In 1861, less than two years after the publication of Charles Darwin’s On the Origin of Species, in a session before the British Association for the Advancement of Science a critic claimed that Darwin’s book was too theoretical and that he should have just “put his facts before us and let them rest.” In a letter to his friend Henry Fawcett, who was in attendance in his defense, Darwin explained the proper relationship between facts and theory:
About thirty years ago there was much talk that geologists ought only to observe and not theorize; and I well remember someone saying that at this rate a man might as well go into a gravel-pit and count the pebbles and describe the colours. How odd it is that anyone should not see that all observation must be for or against some view if it is to be of any service!
There are few thinkers in Western history with more profound insights into nature than Charles Darwin, but for my money this is one of the deepest single statements ever made on the nature of science itself, particularly in the understated denouement. If scientific observations are to be of any use, they must be tested against a theory, hypothesis, or model. The facts never just speak for themselves, but must be interpreted through the colored lenses of ideas-percepts need concepts.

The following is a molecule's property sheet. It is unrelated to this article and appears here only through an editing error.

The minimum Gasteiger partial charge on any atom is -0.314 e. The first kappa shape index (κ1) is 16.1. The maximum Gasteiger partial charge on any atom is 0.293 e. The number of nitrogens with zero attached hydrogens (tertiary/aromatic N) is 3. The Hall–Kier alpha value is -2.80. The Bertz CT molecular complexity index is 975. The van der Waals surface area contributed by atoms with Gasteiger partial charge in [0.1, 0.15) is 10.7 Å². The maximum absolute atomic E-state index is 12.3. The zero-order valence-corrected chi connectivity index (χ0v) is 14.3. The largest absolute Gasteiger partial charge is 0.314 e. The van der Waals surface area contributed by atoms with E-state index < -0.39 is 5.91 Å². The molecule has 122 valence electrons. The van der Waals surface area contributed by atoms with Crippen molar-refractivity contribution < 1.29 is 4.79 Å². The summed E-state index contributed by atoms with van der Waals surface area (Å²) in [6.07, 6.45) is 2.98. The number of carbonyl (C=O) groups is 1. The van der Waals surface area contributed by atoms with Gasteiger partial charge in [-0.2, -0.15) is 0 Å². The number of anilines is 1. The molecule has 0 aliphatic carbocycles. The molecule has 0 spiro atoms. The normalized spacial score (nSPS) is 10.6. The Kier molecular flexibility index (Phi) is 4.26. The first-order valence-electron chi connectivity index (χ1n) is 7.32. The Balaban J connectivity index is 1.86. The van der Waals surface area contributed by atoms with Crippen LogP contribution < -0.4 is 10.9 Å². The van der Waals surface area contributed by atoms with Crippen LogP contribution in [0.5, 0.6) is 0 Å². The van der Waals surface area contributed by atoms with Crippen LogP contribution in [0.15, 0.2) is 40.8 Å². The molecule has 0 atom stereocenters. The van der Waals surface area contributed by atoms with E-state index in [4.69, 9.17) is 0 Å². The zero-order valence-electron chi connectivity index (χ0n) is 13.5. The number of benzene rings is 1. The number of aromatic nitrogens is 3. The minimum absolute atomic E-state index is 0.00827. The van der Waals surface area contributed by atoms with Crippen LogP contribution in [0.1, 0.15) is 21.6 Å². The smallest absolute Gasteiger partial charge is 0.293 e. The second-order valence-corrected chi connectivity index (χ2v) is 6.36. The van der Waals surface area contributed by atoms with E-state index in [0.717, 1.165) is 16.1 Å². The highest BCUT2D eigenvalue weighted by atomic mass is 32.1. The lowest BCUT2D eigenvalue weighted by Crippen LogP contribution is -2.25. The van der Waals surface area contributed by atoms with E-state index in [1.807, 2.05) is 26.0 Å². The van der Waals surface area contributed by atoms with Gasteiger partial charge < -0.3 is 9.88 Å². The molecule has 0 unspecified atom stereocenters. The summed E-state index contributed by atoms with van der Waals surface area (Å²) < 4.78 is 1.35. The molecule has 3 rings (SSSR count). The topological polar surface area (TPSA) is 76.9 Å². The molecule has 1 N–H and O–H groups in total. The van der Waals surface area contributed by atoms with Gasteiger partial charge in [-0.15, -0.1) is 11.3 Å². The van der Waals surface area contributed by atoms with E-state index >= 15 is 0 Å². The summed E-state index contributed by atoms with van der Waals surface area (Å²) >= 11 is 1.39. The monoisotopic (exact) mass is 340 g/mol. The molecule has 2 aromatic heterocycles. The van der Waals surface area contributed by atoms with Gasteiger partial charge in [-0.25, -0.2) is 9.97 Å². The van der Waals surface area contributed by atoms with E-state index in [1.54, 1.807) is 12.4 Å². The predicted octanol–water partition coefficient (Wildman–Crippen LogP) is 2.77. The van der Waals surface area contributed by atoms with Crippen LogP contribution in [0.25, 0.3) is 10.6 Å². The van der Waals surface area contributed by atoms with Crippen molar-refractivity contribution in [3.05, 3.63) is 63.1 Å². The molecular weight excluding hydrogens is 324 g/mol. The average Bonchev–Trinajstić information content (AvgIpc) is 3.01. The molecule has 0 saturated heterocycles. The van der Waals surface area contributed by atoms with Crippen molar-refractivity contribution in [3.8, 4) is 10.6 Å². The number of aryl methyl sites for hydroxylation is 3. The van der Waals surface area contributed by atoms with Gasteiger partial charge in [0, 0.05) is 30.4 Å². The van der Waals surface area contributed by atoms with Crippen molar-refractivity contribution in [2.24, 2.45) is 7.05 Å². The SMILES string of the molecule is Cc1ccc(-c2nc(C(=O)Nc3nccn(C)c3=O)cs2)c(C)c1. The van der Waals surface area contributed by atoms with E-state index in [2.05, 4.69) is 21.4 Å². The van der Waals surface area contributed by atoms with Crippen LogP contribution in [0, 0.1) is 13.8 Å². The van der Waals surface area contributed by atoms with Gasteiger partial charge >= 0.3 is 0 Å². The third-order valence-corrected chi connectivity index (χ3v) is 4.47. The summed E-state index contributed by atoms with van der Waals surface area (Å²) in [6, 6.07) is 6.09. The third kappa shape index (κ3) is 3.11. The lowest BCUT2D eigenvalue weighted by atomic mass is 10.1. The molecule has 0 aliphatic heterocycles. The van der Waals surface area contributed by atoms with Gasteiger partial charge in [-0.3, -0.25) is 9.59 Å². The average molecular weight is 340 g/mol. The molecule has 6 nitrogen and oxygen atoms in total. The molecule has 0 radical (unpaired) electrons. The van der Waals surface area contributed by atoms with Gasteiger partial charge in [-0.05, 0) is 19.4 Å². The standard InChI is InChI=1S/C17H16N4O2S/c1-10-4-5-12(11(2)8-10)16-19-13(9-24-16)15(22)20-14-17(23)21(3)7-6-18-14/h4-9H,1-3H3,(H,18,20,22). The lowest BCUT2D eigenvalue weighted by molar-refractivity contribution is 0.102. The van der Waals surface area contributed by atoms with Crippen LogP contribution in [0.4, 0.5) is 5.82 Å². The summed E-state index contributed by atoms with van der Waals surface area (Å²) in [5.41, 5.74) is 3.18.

When Louis and Mary Leakey went to Africa in search of our hominid ancestors, they did so not based on any existing data, but on Darwin’s theory of human descent and his argument that because we are so obviously closely related to the great apes, and the great apes live in Africa, it is here that the fossil remains of our forebears would most likely be found. In other words, the Leakeys went to Africa because of a concept, not a percept. The data followed and confirmed this theory, the very opposite of the way we usually think of science working.
If there is to be an underlying theme in this column –a substrate beneath the surface topography (to continue the geological metaphor)- it is that science is an exquisite blend of data and theory, facts and hypotheses, observations and views. If we think of science as a fluid and dynamic way of thinking instead of a staid and dogmatic body of knowledge, it is clear that the data/theory stratum runs throughout the archaeology of human knowledge and is an inexorable part of the scientific process. We can no more expunge ourselves of biases and preferences than we can find a truly objective Archimedean point –a God’s eye view- of the human condition. We are, after all, humans, not gods.
Fuente: Skeptic. Michael Shermer. Henry Holt and Company. New York. 2016.